interesting claim. care to cite a source?

      January 8, 2013 at 2:00 pm |
    • niknak

      No I won't.
      And I am proud to not believe in god.
      I will remain an atheist until you theists can bring some factual proof of your sky fairy.
      Got any?

      January 8, 2013 at 2:00 pm |
    • Pete

      more lying xtians, how typical.

      January 8, 2013 at 2:00 pm |
    • AtheistSteve

      Nope...not a chance. Especially if heaven is likely to be populated with sanctimonious fucks like you.

      January 8, 2013 at 2:02 pm |
    • QS

      Religious arrogance is not only irrational and self-righteous, but mean too!

      Good job driving more people away from your beliefs....but that's probably a good thing, from what I can see.

      January 8, 2013 at 2:02 pm |
    • I'm not a GOPer, nor do I play one on TV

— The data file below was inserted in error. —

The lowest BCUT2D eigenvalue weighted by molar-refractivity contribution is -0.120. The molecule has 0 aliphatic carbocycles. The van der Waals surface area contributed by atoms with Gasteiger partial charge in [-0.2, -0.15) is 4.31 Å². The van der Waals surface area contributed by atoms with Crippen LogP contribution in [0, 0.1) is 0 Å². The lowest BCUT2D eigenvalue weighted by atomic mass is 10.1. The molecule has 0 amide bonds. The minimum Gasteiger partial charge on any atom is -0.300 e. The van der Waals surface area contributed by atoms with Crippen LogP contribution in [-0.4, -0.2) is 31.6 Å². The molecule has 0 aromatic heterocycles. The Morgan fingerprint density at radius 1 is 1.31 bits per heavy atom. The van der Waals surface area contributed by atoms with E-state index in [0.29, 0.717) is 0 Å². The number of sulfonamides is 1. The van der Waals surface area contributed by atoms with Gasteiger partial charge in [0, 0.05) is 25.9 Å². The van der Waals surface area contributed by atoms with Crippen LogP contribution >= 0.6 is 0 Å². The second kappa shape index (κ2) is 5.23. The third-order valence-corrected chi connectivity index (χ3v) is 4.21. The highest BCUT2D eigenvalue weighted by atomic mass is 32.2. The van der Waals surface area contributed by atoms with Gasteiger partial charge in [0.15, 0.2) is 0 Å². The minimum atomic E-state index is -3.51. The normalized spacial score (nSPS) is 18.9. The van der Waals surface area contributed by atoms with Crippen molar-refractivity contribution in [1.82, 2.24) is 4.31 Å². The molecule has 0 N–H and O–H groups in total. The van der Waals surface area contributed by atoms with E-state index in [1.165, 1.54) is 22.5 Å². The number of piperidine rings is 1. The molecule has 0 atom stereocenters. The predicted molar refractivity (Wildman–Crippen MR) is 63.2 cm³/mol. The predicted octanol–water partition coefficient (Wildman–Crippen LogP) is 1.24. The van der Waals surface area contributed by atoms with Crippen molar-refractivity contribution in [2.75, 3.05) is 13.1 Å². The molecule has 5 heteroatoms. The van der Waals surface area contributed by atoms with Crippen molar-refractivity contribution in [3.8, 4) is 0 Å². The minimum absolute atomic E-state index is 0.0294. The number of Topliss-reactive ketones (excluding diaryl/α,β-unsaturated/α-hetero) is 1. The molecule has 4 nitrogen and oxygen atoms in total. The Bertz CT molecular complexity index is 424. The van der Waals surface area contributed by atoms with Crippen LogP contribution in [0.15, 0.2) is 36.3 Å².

It's only a 'dirty' word because paranoid believers with a persecution complex have made it so.

      January 8, 2013 at 2:02 pm |
    • TruthPrevails :-)

      joldham: You've personally died to know?

      January 8, 2013 at 2:08 pm |
    • Blessed are the Cheesemakers

      It makes me sad that you believe out of fear.

      January 8, 2013 at 2:08 pm |
    • druffmaul

      Yes, it's very common for many animals to do normally irrational things when they are faced with impending death. Like a fox chewing it's own leg off to escape a trap. Or a person calling out to a non-existent invisible magical man in the sky.

      January 8, 2013 at 2:17 pm |
    • lol??

      "W. C. Fields, a lifetime agnostic, was discovered reading a Bible on his deathbed. “I’m looking for a loop-hole,” he explained.

      Read more: http://www.joe-ks.com/archives_jun2004/Fields_Groaners.htm#ixzz2HPh03IYw "

      January 8, 2013 at 2:22 pm |
    • actually....